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Impact force calculation of a Full Suspension Mountain Bike

  1. May 21, 2015 #1
    Hello Folks!
    I want to find the maximum applicable force on a full suspension mountain bike and i will use this force on a FEA software structural analysis for a uni design project.

    This bike has a rear suspension with 400 lbs/in spring rate.Also rear wheel vertical displacement(travel amount) is 120 mm.But i am confused about the assumptions.
    What will be the impact time?What is the weight distribution on wheels?Should i make the calculation solely on the bottom out position of rear suspension because stress will be maximum?
    I think i should make some manipulation on impulse momentum and kinetic energy equations.

    How can i calculate impact forces especially on the rear wheel?
  2. jcsd
  3. May 23, 2015 #2

    Simon Bridge

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    A 400lb force will compress the spring 1in ... given enough time. You can work out that time.
    However - real-life impact times are something you measure through experiments and depend strongly on the specifics of the impact.
    Presumably the rear suspension is also damped - which can affect things.

    You need to decide on a model - start with how much detail you want.
  4. May 24, 2015 #3
    You can use experiment, and this is typical, but another option is to use a multi-body dynamics code such as Simpack or Adams to generate the loads (I am presuming you work for a bike manufacturer or are at a university, as these codes are not inexpensive).
  5. May 26, 2015 #4

    jack action

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    Let's do a thought experiment.

    Imagine an unloaded spring with stiffness [itex]k[/itex] and a weight [itex]W[/itex] over it. The weight is barely touching the top of the spring, such that the spring doesn't support it. We then release the weight. Of course, we know the settling displacement will be [itex]x_0 = \frac{W}{k}[/itex]. But what about the impact load? Well the energy absorbed by the spring must be the same as the potential energy, so:
    [tex]\frac{1}{2}kh_0^2 = Wh_0[/tex]
    [tex]h_0 = 2\frac{W}{k}[/tex]
    This means that the impact force will be:
    [tex]F_i = kh_0 = 2W[/tex]
    So just releasing the weight on the unloaded spring will give an impact force equivalent to twice the weight, no matter the characteristic of the spring!

    Now holding the weight an additional height [itex]h[/itex] above the unloaded spring, you get:
    [tex]\frac{1}{2}kx^2 = W\left(h+h_0\right)[/tex]
    [tex]x = \sqrt{2\frac{W}{k}\left(h+h_0\right)} = \sqrt{2\frac{W}{k}\left(h+2\frac{W}{k}\right)}[/tex]
    And the impact force would be:
    [tex]F_i = kx = \sqrt{2kW\left(h+2\frac{W}{k}\right)} = \sqrt{2kWh+4W^2}[/tex]
    So if [itex]h = 0[/itex], [itex]F_i[/itex] is still equal to [itex]2W[/itex]. But now the stiffer the spring is, the stronger will be the additional impact force.

    The maximum energy the spring can take is [itex]E_{max} = \frac{1}{2}kx_{max}^2[/itex]. At that point - if [itex]F_i > kx_{max}[/itex] - the spring bottoms out and it becomes a solid bar with stiffness [itex]k_{bar} = \frac{EA_0}{L_0}[/itex] (see Wikipedia). The new total energy is found by [itex]E_{total} = W\left(h+x_{max}+2\frac{W}{k_{bar}}\right)[/itex], and the exceeding not absorbed by the spring will be absorbed by this new «bar» spring:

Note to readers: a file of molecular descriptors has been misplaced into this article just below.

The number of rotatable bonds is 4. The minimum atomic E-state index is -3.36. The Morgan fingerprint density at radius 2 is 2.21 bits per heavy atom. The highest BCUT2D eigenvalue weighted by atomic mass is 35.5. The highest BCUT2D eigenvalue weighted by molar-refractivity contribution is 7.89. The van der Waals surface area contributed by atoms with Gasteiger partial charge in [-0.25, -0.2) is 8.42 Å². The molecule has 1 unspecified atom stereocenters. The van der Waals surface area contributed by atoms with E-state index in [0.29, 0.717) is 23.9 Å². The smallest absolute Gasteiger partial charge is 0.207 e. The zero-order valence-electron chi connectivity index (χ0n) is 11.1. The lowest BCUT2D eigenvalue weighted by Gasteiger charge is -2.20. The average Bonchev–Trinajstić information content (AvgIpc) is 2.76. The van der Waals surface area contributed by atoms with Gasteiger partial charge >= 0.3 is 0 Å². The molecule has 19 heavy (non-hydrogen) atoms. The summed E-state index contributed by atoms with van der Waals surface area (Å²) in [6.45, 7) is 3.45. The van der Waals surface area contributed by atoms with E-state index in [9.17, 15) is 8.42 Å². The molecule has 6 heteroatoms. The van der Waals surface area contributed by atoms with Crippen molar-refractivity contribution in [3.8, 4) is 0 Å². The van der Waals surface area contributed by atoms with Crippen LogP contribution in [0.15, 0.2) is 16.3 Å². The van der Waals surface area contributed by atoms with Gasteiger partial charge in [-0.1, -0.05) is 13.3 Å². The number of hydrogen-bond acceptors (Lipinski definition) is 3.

[tex]\frac{1}{2}k_{bar}x_{bar}^2 = E_{total} - E_{max}[/tex]
    [tex]x_{bar} = \sqrt{2\frac{E_{total} - E_{max}}{k_{bar}}}[/tex]
    Such that the new calculated impact force is:
    [tex]F_i = kx_{max} + k_{bar}x_{bar} = kx_{max} + \sqrt{2k_{bar}\left(E_{total} - E_{max}\right)}[/tex]
    You might have to double check that, but applying this to your bike, [itex]h[/itex] is the maximum drop height you think the bike can fall, [itex]W[/itex] is the weight of the bike and its driver and [itex]k[/itex] is the stiffness of the suspension. You might have to model your suspension design as multiple springs in series to get [itex]k[/itex] or [itex]k_{bar}[/itex].

    Bottom line: The impact force can at least reach twice the total weight, assuming a wheel never leaves the ground and the entire weight is absorbed by that wheel.
  6. Jan 15, 2017 #5
    thanks for this information.

    we are an organizing a Downhil event in a mall- Downmall. please help us justify that MTBikes will not damage the escaltors, in both technical and layman's term what is the impact of a full suspension bike and a rider on a moving escalator? thanks
  7. Jan 16, 2017 #6

    Simon Bridge

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    We cannot do that. That would be a liability/warranty issue... you need hire an engineer. It may just be that the mall's insurance won't cover damage if bikes have been on them (does not matter if bikes caused the damage or not) so it won't matter.
  8. Jan 16, 2017 #7
    Thanks Simon. This type of activity is practiced in Europe http://www.easterngravity.com/downmall , we are trying to have this event in Asia.

    I need your help on the impact on escalators as this is what the engineers are asking from me. I appreciate any help . Thanks
  9. Jan 19, 2017 #8

    Simon Bridge

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    You have engineers (plural) who have advised you to ask for my help in particular?
    I had no idea I was so well thought of.

    Tell them to do their jobs. They are getting paid for it, and, if they work for a comptent firm, they will have some sort of endemnity vs liability if they get it wrong.

    However... it is likely that it is the mall's insurance that is the problem, not physics. What have you done to find out?
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